With Hana Taaka Daka?I, any joke went over my head. The final boss was a large human in an animal costume. His face was detailed enough to give me the impression he was supposed to represent someone, but I have no clue who that might be. Were the main characters from an anime, a children's cartoon or original inventions of the programmers? Other than the "press a button and stuff goes boom" part of the process, I didn't really understand anything that was happening.

I can easily forgive that sort of dynamic when I'm playing an elite game, but Hana Taaka Daka doesn't qualify. The innovations that might have saved it run along the lines of "give with one hand, take with the other". You have a bit of a life meter in this game, meaning you can absorb a hit before dying, and it's possible to snag a power-up that will allow additional blunders. There is a trade-off, though, since your size increases according to the number of hits you can sustain. If you're near death, your character will be tiny; if your life meter is maxed, your unwieldy form makes it hell to get through the congested areas you must often navigate.

As you fly, you can bring along small birds that function about like options from the Gradius series. You can also obtain bombs and shields, and fire charged shots. That's great for clearing out enemies when the stages get cluttered, but since a charge shot is mapped to the same button as your standard one, there's no rapid-fire option; you have to press the button each time you want to fire a projectile.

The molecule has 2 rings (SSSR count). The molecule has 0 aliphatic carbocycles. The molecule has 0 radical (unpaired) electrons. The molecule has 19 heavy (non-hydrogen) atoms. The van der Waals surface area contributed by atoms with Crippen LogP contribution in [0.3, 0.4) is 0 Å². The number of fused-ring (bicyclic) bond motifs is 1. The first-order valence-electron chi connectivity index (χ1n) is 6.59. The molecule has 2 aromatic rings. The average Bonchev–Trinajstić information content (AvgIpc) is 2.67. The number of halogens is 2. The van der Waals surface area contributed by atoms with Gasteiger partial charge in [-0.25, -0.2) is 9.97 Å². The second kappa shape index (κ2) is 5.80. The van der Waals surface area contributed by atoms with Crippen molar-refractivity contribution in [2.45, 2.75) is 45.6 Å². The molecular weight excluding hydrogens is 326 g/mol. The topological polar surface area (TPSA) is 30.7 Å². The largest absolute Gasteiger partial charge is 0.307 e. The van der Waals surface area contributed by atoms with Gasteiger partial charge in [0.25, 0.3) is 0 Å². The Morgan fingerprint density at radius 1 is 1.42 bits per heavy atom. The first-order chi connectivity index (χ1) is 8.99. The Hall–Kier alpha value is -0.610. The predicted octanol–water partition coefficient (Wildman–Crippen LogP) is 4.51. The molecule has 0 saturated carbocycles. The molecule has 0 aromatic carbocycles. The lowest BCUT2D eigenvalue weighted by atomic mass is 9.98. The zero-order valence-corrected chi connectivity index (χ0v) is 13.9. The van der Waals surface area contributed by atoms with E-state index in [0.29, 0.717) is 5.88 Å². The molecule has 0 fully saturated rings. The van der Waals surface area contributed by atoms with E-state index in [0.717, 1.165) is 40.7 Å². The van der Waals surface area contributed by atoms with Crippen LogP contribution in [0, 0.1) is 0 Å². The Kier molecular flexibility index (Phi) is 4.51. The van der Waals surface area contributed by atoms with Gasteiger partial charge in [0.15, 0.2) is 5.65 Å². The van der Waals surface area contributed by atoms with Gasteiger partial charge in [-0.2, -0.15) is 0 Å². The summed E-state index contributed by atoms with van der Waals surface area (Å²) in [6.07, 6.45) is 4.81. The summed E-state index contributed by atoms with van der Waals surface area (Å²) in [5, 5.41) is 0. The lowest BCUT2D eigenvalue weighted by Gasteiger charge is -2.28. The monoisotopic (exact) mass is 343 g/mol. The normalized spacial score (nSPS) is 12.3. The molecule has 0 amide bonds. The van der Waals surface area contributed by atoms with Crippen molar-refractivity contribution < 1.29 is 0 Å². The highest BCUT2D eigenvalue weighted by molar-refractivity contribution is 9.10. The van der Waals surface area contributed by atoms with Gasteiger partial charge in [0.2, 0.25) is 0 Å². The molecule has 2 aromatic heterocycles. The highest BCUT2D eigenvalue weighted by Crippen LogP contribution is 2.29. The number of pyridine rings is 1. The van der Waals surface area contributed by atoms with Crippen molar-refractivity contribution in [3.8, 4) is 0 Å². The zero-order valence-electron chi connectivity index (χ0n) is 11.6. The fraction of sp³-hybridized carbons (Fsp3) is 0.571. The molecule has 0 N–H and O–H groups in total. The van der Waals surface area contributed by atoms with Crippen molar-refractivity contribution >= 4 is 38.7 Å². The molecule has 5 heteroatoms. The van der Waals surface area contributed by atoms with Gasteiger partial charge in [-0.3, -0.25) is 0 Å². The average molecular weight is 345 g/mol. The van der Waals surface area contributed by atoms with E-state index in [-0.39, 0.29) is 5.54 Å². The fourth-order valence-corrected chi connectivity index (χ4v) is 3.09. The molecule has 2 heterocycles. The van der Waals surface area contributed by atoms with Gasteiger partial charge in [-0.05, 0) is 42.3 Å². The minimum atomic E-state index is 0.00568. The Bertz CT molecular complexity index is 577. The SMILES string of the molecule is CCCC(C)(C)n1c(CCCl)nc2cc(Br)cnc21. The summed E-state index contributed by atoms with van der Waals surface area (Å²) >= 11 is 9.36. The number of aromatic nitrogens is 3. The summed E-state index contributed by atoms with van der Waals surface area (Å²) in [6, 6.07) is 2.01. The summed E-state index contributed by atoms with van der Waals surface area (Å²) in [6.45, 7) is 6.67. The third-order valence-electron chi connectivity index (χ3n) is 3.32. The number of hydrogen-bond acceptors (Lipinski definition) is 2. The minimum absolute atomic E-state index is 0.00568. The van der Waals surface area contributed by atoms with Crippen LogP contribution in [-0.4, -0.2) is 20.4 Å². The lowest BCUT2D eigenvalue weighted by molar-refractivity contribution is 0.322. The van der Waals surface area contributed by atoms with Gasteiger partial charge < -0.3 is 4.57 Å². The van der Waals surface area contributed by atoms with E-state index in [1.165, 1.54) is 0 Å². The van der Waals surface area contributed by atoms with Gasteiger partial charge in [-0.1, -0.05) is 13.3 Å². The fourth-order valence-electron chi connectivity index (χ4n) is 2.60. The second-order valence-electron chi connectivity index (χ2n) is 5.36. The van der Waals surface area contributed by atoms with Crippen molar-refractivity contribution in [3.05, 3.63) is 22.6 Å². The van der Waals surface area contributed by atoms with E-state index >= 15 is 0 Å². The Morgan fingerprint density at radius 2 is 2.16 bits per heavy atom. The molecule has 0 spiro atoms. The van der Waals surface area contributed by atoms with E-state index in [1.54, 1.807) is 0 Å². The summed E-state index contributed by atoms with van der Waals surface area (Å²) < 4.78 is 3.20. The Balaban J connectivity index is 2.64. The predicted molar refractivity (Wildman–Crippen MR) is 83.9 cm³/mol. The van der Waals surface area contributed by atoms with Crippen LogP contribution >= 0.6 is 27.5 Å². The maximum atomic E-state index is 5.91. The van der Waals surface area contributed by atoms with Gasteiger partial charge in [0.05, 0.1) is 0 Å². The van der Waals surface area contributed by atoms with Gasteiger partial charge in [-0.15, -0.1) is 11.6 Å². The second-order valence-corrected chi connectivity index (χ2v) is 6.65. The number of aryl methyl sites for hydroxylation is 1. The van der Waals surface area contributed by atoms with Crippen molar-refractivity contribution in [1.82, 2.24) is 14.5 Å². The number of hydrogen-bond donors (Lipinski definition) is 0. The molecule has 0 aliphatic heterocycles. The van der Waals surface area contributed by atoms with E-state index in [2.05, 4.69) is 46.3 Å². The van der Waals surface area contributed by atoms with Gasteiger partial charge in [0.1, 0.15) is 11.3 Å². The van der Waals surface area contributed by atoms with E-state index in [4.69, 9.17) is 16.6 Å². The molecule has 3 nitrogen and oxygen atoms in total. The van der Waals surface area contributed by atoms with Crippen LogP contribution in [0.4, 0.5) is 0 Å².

One thing that's also worth mentioning is the presence of some rare enemies that are capable of swallowing your character, an attack that proves fatal regardless of your current health. You can survive such appearances when you know the enemies are coming, by firing like crazy and pressing quickly in the opposite direction on the directional pad. That way, you can fight the suction long enough to destroy the fiends. Such moments are surprisingly tense, given the game's cartoonish and whimsical vibe overall.

None of the issues I had with Hana Taaka Daka were enough to make me wish desperately that I were playing a different game, but they did prevent it from being anything more than decent but largely forgettable. There are some really neat moments along the way, such as a boss fight with a grizzled boxer who sweats both perspiration and blood, but my gaming backlog is way too large for me to be able to justify spending much time with a generally average game I can only vaguely comprehend.


overdrive's avatar
Staff review by Rob Hamilton (September 28, 2014)

Rob Hamilton is the official drunken master of review writing for Honestgamers.